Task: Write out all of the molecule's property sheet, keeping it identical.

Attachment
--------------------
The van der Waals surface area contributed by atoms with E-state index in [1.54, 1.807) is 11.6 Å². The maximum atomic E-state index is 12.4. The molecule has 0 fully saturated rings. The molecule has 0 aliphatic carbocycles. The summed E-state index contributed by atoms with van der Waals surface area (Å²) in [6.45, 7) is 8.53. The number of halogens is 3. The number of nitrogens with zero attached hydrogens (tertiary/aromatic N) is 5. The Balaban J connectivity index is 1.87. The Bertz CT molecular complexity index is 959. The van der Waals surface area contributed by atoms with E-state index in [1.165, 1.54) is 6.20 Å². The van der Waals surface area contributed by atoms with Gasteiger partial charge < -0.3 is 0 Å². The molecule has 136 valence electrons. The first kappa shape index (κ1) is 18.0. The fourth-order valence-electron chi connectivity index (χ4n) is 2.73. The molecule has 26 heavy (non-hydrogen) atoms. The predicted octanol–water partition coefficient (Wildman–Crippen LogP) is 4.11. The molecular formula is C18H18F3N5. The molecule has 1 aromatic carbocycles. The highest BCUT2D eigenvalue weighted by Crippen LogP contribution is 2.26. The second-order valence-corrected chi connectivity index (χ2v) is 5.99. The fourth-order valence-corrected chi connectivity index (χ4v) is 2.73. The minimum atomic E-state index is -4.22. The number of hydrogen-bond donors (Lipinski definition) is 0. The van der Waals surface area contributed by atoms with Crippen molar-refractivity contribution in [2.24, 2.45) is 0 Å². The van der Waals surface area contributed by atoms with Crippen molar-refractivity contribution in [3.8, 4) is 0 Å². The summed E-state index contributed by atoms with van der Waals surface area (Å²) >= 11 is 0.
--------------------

The van der Waals surface area contributed by atoms with E-state index in [1.54, 1.807) is 11.6 Å². The maximum atomic E-state index is 12.4. The molecule has 0 fully saturated rings. The molecule has 0 aliphatic carbocycles. The summed E-state index contributed by atoms with van der Waals surface area (Å²) in [6.45, 7) is 8.53. The number of halogens is 3. The number of nitrogens with zero attached hydrogens (tertiary/aromatic N) is 5. The Balaban J connectivity index is 1.87. The Bertz CT molecular complexity index is 959. The van der Waals surface area contributed by atoms with E-state index in [1.165, 1.54) is 6.20 Å². The van der Waals surface area contributed by atoms with Gasteiger partial charge < -0.3 is 0 Å². The molecule has 136 valence electrons. The first kappa shape index (κ1) is 18.0. The fourth-order valence-electron chi connectivity index (χ4n) is 2.73. The molecule has 26 heavy (non-hydrogen) atoms. The predicted octanol–water partition coefficient (Wildman–Crippen LogP) is 4.11. The molecular formula is C18H18F3N5. The molecule has 1 aromatic carbocycles. The highest BCUT2D eigenvalue weighted by Crippen LogP contribution is 2.26. The second-order valence-corrected chi connectivity index (χ2v) is 5.99. The fourth-order valence-corrected chi connectivity index (χ4v) is 2.73. The minimum atomic E-state index is -4.22. The number of hydrogen-bond donors (Lipinski definition) is 0. The van der Waals surface area contributed by atoms with Crippen molar-refractivity contribution in [2.24, 2.45) is 0 Å². The van der Waals surface area contributed by atoms with Crippen molar-refractivity contribution in [3.8, 4) is 0 Å². The summed E-state index contributed by atoms with van der Waals surface area (Å²) >= 11 is 0.